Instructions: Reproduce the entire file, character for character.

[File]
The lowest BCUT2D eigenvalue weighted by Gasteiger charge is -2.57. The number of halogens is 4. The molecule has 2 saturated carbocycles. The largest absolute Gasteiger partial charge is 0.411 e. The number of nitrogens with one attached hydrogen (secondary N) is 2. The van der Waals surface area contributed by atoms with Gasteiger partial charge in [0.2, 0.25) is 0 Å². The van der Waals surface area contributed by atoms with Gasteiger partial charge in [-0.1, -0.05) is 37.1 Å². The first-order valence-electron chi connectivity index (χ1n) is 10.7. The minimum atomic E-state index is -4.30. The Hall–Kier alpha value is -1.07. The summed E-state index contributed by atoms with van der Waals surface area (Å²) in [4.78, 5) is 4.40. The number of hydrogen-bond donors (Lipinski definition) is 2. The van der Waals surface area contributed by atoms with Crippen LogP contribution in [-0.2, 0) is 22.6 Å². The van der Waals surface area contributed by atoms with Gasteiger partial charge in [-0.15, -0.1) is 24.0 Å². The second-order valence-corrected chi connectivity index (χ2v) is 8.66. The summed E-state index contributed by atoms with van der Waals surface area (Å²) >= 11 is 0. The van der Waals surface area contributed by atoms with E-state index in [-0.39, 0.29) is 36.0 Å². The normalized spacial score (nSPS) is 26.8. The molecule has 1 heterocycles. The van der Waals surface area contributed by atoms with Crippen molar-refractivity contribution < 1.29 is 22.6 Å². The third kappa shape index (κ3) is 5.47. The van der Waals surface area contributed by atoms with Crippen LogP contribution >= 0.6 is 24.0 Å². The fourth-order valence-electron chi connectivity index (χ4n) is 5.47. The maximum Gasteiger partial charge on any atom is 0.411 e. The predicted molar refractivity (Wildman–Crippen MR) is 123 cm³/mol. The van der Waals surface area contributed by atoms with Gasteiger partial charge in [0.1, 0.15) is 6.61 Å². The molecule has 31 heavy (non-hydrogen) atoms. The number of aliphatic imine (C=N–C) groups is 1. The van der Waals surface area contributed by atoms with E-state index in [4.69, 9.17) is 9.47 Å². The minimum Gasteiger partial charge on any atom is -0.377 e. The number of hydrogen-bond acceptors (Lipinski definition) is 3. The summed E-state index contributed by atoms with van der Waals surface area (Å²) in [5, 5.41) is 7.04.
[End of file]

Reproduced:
The lowest BCUT2D eigenvalue weighted by Gasteiger charge is -2.57. The number of halogens is 4. The molecule has 2 saturated carbocycles. The largest absolute Gasteiger partial charge is 0.411 e. The number of nitrogens with one attached hydrogen (secondary N) is 2. The van der Waals surface area contributed by atoms with Gasteiger partial charge in [0.2, 0.25) is 0 Å². The van der Waals surface area contributed by atoms with Gasteiger partial charge in [-0.1, -0.05) is 37.1 Å². The first-order valence-electron chi connectivity index (χ1n) is 10.7. The minimum atomic E-state index is -4.30. The Hall–Kier alpha value is -1.07. The summed E-state index contributed by atoms with van der Waals surface area (Å²) in [4.78, 5) is 4.40. The number of hydrogen-bond donors (Lipinski definition) is 2. The van der Waals surface area contributed by atoms with Crippen LogP contribution in [-0.2, 0) is 22.6 Å². The van der Waals surface area contributed by atoms with Gasteiger partial charge in [-0.15, -0.1) is 24.0 Å². The second-order valence-corrected chi connectivity index (χ2v) is 8.66. The summed E-state index contributed by atoms with van der Waals surface area (Å²) >= 11 is 0. The van der Waals surface area contributed by atoms with E-state index in [-0.39, 0.29) is 36.0 Å². The normalized spacial score (nSPS) is 26.8. The molecule has 1 heterocycles. The van der Waals surface area contributed by atoms with Crippen molar-refractivity contribution < 1.29 is 22.6 Å². The third kappa shape index (κ3) is 5.47. The van der Waals surface area contributed by atoms with Crippen LogP contribution >= 0.6 is 24.0 Å². The fourth-order valence-electron chi connectivity index (χ4n) is 5.47. The maximum Gasteiger partial charge on any atom is 0.411 e. The predicted molar refractivity (Wildman–Crippen MR) is 123 cm³/mol. The van der Waals surface area contributed by atoms with Gasteiger partial charge in [0.1, 0.15) is 6.61 Å². The molecule has 31 heavy (non-hydrogen) atoms. The number of aliphatic imine (C=N–C) groups is 1. The van der Waals surface area contributed by atoms with E-state index in [4.69, 9.17) is 9.47 Å². The minimum Gasteiger partial charge on any atom is -0.377 e. The number of hydrogen-bond acceptors (Lipinski definition) is 3. The summed E-state index contributed by atoms with van der Waals surface area (Å²) in [5, 5.41) is 7.04.